Getting the straps tight is important. As BTR say, the bag doesn’t move, let alone become dislodged – if you do. Packing and the items you are carrying have a part to play, too.
I’ve tried it on several racks. The Hase Pino’s 12cm wide rack, with tiered pannier rails, allowed a good deal off sag over the side. On the !4.5cm wide rack that graces the old Supergalaxy, was a better fit, likewise the beefy Tubus rack on the touring machine. Length of rack, or absence of slide protectors at the seat post end of the rack, plays a part, too, in how much the bag extends over the end of the rack. On the TorTec rack pictured here, the length of the bag was better supported. Mind you, with tight straps and a good twist, the bag did not move an inch – even if aesthetics may not have pleased fastidious friends.
Soft construction and around 20 litres capacity promise lots of adaptability. This is an all-purpose bag. However, I have found it best when heavier items, such as a D-lock, are combined with bulkier, soft items, such as the family’s swimming gear. On their own, weighty bits of gear can sag. In itself, this is not necessarily a problem. However, speedier gravel riders may find movement within the bag a little disconcerting, at first.
I was impressed that there was room enough for a solo off-road late summer camping trip for weekend, like the Zefal Adventure F10 – even without the latest, most lightweight gear – if coupled with a decent sized bar bag. Faster off-roaders may prefer full bikepacking gear and leave the rack at home.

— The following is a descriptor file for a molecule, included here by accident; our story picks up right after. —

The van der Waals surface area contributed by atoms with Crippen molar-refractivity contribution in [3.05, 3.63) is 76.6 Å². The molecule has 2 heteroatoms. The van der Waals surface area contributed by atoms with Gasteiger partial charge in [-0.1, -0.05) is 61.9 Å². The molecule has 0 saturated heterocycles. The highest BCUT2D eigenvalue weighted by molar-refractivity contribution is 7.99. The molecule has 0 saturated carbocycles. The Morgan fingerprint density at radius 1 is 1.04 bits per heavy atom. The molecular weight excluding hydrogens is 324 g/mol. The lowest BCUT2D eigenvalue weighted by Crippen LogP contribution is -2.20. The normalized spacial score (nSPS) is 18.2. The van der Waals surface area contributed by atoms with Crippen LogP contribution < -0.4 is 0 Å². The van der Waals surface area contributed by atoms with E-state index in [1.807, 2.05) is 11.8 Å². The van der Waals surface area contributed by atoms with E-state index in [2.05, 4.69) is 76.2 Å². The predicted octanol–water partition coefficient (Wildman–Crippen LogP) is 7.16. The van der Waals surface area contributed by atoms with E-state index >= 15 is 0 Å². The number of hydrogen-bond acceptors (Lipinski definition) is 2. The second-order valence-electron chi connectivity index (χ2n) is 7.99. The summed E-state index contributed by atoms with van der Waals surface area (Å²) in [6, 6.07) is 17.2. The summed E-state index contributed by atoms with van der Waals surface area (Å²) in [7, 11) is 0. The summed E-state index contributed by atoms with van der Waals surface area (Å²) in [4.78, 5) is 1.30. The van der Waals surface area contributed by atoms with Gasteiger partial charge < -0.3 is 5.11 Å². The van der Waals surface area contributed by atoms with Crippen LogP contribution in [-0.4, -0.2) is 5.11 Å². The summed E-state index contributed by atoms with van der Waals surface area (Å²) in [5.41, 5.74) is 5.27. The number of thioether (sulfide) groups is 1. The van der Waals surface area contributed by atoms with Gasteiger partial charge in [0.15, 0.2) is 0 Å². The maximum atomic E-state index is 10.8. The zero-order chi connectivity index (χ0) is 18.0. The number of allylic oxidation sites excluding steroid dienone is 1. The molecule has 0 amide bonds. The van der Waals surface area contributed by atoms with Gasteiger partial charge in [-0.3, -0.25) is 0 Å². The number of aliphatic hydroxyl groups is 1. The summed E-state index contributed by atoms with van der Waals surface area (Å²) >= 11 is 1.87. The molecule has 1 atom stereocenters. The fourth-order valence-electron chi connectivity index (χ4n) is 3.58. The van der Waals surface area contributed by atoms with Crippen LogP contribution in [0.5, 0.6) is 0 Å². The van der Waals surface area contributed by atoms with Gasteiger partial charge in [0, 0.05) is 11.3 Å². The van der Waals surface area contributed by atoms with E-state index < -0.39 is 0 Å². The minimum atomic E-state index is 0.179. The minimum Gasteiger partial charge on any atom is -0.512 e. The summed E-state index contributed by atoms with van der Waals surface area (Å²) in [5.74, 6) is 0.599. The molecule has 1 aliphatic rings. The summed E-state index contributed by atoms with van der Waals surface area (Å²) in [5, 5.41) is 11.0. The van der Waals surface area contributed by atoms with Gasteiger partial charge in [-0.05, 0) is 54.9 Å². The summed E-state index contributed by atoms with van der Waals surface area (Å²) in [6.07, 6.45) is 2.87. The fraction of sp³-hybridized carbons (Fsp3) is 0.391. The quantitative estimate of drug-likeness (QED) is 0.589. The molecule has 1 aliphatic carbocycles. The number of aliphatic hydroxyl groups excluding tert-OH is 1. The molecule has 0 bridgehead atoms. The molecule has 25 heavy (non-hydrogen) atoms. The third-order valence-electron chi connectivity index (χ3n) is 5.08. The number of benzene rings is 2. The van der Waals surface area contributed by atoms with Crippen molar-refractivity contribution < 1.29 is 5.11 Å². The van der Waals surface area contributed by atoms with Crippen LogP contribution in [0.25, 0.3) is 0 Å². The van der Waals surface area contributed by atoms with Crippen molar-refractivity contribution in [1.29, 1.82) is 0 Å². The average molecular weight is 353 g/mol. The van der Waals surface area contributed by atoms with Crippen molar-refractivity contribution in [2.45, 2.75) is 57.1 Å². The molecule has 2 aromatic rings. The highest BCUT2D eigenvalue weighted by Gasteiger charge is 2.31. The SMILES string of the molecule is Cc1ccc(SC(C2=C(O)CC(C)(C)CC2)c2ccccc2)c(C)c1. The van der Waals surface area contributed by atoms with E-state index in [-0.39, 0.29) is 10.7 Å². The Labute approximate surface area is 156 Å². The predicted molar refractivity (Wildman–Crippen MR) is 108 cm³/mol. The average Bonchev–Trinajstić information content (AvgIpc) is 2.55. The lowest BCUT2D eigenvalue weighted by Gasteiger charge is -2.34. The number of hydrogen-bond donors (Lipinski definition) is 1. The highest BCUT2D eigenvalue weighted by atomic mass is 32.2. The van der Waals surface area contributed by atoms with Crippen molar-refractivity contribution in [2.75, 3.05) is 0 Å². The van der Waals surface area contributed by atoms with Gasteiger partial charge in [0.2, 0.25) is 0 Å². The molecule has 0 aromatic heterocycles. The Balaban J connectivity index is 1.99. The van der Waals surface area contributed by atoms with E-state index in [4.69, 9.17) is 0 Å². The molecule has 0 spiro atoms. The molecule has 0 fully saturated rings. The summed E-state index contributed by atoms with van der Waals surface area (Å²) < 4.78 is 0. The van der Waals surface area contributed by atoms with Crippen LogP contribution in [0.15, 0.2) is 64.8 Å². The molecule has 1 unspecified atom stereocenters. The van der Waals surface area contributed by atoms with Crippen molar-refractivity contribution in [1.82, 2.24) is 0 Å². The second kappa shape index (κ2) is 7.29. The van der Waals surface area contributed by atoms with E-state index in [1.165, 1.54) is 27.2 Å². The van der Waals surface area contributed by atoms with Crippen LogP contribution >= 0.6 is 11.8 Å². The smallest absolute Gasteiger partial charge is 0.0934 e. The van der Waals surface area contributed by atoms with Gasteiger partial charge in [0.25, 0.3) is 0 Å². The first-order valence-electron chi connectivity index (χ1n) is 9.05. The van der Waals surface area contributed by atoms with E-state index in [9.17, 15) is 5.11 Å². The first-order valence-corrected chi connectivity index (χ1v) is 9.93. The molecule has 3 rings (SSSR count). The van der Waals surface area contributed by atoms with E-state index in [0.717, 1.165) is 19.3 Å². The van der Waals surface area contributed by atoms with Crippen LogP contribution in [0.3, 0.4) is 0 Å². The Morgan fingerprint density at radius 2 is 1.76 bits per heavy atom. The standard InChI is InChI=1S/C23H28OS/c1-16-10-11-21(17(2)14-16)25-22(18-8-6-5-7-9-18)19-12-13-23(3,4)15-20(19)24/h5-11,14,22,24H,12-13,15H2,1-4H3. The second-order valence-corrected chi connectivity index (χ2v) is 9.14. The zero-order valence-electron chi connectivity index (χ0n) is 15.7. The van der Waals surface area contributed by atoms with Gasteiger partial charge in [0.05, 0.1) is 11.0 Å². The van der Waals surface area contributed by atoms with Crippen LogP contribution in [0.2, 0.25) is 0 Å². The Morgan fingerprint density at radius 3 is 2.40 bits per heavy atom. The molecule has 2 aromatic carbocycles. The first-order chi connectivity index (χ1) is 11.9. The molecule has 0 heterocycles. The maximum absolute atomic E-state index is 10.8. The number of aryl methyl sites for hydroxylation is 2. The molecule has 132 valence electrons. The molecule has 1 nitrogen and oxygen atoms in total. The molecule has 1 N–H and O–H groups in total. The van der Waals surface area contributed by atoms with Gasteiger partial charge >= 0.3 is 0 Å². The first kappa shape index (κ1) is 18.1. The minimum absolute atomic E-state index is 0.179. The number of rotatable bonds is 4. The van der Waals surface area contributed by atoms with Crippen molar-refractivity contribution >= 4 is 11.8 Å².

Rigid, longer items, such as an E.Bike battery (check the length), folded tent poles, and such like, stiffen the shape and stop the end of the bag drooping over a rack mounted rear light. Smaller, loose items, such as a bit of grocery shopping, lock, spare lights, tools, have tended to move about inside the bag. No chance of escape, but not good for more delicate gear, such as your phone, bottles of beer lights, and such like.
Remember the twist: not intuitive, at first, especially if you are used to bags like the Zefal Traveller. In that sense, you may feel it is less convenient for commuting, perhaps, than for longer journeys where removal and attachment are less frequent. Moreover, my regular commuting stuff remains more organised in a rack pack with pockets and a rigid construction: on the other hand, I can’t pick up much shopping on the way home.
Well, BTR say it is waterproof, and they aren’t making it up. Just ensure you roll the top and keep things tight. We are all pretty much familiar with roll-top cycling luggage. I’ve half a mind to bung it in the River Trent to see if it floats – I’d bet it would – but have resisted the urge.